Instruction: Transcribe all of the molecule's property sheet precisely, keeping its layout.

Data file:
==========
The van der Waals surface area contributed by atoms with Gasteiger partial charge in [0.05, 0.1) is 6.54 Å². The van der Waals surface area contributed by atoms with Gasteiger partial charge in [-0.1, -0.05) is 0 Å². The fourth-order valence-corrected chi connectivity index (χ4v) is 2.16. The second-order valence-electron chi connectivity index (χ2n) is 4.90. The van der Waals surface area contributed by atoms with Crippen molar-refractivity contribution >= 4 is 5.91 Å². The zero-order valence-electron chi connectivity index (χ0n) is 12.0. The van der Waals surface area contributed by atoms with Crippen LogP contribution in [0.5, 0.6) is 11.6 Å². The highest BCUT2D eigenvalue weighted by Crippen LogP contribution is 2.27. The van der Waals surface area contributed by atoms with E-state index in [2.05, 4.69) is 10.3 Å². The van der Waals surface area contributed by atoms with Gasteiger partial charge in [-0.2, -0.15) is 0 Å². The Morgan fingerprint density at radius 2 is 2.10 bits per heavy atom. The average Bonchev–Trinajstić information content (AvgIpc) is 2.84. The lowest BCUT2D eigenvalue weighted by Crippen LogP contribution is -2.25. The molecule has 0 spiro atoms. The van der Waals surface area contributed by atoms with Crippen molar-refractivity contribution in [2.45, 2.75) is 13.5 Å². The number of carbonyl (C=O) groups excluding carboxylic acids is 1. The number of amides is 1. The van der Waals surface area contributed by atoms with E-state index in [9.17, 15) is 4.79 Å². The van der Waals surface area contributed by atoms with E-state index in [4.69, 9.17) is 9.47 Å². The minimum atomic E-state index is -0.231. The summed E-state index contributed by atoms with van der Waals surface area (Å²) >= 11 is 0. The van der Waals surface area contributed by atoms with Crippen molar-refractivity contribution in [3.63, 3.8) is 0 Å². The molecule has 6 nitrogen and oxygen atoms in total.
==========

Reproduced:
The van der Waals surface area contributed by atoms with Gasteiger partial charge in [0.05, 0.1) is 6.54 Å². The van der Waals surface area contributed by atoms with Gasteiger partial charge in [-0.1, -0.05) is 0 Å². The fourth-order valence-corrected chi connectivity index (χ4v) is 2.16. The second-order valence-electron chi connectivity index (χ2n) is 4.90. The van der Waals surface area contributed by atoms with Crippen molar-refractivity contribution >= 4 is 5.91 Å². The zero-order valence-electron chi connectivity index (χ0n) is 12.0. The van der Waals surface area contributed by atoms with Crippen LogP contribution in [0.5, 0.6) is 11.6 Å². The highest BCUT2D eigenvalue weighted by Crippen LogP contribution is 2.27. The van der Waals surface area contributed by atoms with E-state index in [2.05, 4.69) is 10.3 Å². The van der Waals surface area contributed by atoms with Gasteiger partial charge in [-0.2, -0.15) is 0 Å². The Morgan fingerprint density at radius 2 is 2.10 bits per heavy atom. The average Bonchev–Trinajstić information content (AvgIpc) is 2.84. The lowest BCUT2D eigenvalue weighted by Crippen LogP contribution is -2.25. The molecule has 0 spiro atoms. The van der Waals surface area contributed by atoms with Crippen molar-refractivity contribution in [2.45, 2.75) is 13.5 Å². The number of carbonyl (C=O) groups excluding carboxylic acids is 1. The number of amides is 1. The van der Waals surface area contributed by atoms with E-state index in [9.17, 15) is 4.79 Å². The van der Waals surface area contributed by atoms with E-state index in [4.69, 9.17) is 9.47 Å². The minimum atomic E-state index is -0.231. The summed E-state index contributed by atoms with van der Waals surface area (Å²) >= 11 is 0. The van der Waals surface area contributed by atoms with Crippen molar-refractivity contribution in [3.63, 3.8) is 0 Å². The molecule has 6 nitrogen and oxygen atoms in total.